But in terms of STORY STRUCTURE,  let’s discuss for a moment how we can deliberately dramatize theme on the page.  


You can do this through creating a thematic question for your character to answer.   Not all movies need to have a thematic question. Only the brilliant ones.  


The thematic question is the dramatization of your theme through trials you put your character through, choices you force them to make and sometimes in deliberate setting choice and specific mis-en-scéne.   


I believe the reason why we are all so taken by Baby Reindeer is because of Richard Gadd’s astounding execution of his thematic question through the writing of his story. 


Richard Gadd constructed the story of Baby Reindeer in a way that very clearly showed us all of the good people he allowed himself to hurt and put in danger by very specifically choosing NOT to hold Martha accountable and have her arrested.  


This is genius execution of what we writers call “story”.  Not “A STORY" but the hallowed term “STORY” as a proper noun to be revered and feared and dreamt of achieving. 


In summary, Baby Reindeer is gripping us and not letting go, in my opinion because: 


Martha is a characterization of Donny’s unhealed trauma.  


The longer Donny ignores Martha, and placates her and perseverates on her, and masturbates to her… the bigger and more dangerous she grows… until FINALLY he cracks and lays himself bare, and finds the strength and courage to be HONEST and face the truth of his shame and put Martha away… lock her up in a prison so that she can be contained and not hurt him anymore.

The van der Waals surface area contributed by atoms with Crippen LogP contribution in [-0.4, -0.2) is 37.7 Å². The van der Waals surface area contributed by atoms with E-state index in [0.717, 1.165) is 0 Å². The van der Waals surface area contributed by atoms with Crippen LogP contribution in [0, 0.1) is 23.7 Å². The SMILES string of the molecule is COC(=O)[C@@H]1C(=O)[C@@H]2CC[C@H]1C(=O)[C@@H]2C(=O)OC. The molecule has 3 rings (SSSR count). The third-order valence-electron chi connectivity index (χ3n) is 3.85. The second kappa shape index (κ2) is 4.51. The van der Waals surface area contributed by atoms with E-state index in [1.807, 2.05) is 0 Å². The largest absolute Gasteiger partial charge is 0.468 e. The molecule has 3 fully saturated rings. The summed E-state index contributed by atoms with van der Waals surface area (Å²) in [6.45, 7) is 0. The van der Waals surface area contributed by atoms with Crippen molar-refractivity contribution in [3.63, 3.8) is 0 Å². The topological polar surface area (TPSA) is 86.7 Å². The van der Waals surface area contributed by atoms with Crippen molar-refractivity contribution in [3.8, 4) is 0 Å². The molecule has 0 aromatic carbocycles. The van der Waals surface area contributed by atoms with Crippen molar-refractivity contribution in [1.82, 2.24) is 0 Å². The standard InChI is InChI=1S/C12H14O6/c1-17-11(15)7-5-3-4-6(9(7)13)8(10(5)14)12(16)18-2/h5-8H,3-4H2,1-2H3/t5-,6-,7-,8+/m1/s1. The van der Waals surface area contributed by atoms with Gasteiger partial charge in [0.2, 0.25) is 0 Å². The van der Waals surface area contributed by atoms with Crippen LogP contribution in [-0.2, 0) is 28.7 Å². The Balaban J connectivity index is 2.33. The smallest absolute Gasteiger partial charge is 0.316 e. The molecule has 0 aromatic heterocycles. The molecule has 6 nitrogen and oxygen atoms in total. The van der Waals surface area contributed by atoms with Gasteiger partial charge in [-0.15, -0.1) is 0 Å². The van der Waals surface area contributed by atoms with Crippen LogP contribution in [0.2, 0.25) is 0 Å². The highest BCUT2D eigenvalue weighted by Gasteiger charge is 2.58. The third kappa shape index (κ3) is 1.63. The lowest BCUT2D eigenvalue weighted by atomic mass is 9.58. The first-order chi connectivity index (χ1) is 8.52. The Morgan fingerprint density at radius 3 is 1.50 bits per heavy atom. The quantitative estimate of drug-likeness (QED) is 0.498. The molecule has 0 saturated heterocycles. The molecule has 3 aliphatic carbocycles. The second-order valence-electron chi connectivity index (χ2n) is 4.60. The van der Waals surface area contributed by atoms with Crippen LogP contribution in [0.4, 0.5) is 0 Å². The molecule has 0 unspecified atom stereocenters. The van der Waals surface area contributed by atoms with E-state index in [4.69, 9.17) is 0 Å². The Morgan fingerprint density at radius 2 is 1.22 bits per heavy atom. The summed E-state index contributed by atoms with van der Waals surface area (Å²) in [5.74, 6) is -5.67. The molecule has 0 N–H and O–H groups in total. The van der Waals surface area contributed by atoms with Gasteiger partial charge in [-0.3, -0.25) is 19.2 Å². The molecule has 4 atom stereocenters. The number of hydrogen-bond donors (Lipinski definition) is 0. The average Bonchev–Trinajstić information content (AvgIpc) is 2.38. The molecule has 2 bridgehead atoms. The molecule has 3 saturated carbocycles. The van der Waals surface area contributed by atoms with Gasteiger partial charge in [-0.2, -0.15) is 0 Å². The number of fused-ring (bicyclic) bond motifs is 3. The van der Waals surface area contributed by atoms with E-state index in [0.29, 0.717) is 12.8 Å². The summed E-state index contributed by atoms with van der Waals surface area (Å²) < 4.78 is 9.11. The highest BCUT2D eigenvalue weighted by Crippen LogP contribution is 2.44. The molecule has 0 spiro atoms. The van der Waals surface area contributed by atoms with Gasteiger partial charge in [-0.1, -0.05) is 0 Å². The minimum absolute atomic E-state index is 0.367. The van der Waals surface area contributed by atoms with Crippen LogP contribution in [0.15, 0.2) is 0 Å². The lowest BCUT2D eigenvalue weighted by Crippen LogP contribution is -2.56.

And yet STILL… he questions if he misses her… and STILL he holds a romantic place in his heart for her.  


If you have experienced TRAUMA… this is a very raw, true depiction of what it’s REALLY like dealing with it.    


And this is why we can’t look away… we are enamored of Richard Gadd’s fearlessness to admit that we become obsessed with our own hurt, shame and torture because it’s the only thing that feels real…. even if it means hurting good people.  Richard Gadd never sugar coats this reality. And we respect him for it, appreciate the mirror we are looking into and come away with a different understanding about humanity. That is not just great storytelling, that is art.


That is powerful.


Right up until the final moment of the series, where Donny becomes the wretch for someone else to feel sorry for and leaves the story open to the idea that this cycle could very easily repeat itself again.  Similar to the endings of some great horror movies that suggest: "there is no end to this".   


Baby Reindeer was kind of like a syrupy sweet, horror show about trauma… you know who else was a syrupy sweet horror show… Martha.   A whole theme wrapped up in a character wrapped up in a literal question that asks when will you deal with the horror of your own life?

 

Like I said: genius.